The Federal Reserve's consumer credit report for August 2011 shows a dramatic annualized decrease in consumer credit, -4.6%. Revolving credit decreased at an annual rate of -3.5%, and nonrevolving credit decreased at an annual rate of -5.25%.
Overall consumer credit dropped $9.5 billion dollars to $2,444.9 billion. Revolving credit dropped $2.2 billion while non-revolving decreased $7.3 billion. Revolving credit are things like credit cards and non-revolving are things like auto loans and student loans.
From the above graph we can see outstanding consumer credit drops correlate to recessions. This report does not include charge offs and earlier delinquencies for Q2, of April, May, June, increased. Below is total consumer credit.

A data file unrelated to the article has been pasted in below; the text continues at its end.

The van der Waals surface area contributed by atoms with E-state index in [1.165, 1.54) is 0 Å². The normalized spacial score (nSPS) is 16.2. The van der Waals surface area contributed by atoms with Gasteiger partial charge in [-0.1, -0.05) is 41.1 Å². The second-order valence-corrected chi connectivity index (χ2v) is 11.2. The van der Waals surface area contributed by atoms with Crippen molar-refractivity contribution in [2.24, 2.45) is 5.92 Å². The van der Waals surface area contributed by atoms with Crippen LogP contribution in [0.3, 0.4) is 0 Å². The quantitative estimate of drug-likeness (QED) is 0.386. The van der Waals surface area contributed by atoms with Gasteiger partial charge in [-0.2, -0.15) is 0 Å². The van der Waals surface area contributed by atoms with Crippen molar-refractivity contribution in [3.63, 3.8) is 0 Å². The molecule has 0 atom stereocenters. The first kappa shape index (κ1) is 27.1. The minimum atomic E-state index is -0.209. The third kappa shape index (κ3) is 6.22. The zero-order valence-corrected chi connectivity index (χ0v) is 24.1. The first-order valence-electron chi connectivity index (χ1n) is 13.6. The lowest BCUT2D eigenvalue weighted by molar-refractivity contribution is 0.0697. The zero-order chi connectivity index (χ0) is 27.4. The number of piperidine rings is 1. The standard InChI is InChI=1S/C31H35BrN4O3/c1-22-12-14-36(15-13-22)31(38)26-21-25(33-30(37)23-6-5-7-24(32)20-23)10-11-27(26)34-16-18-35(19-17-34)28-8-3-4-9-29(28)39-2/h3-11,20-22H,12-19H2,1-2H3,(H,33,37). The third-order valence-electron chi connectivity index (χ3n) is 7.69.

This is the biggest drop since April 2010's -5.1% decline. The last monthly decrease was September 2010, and only -0.6%.
That said, the drop was in nonrevolving. Last month revolving credit declined -5.4%, annualized, yet nonrevolving jumped with a 11.3% increase in July. Below is non-revolving credit, seasonally adjusted, annualized percentage change.
What this means is people are using less credit, whether by choice or default. Yet it appears strange that all sorts of nonrevolving loans increased in July and then plunged in August. Looking at quarterly and annual data in the next statistical releases is probably in order.
Below is revolving credit, raw totals. Charge offs are not included in this report. These numbers are seasonally adjusted.
New car loan interest rates were 5.94%, personal loan, 10.82% and credit card interest rates were 13.08% for accounts charged interest, 12.28% credit card rates overall.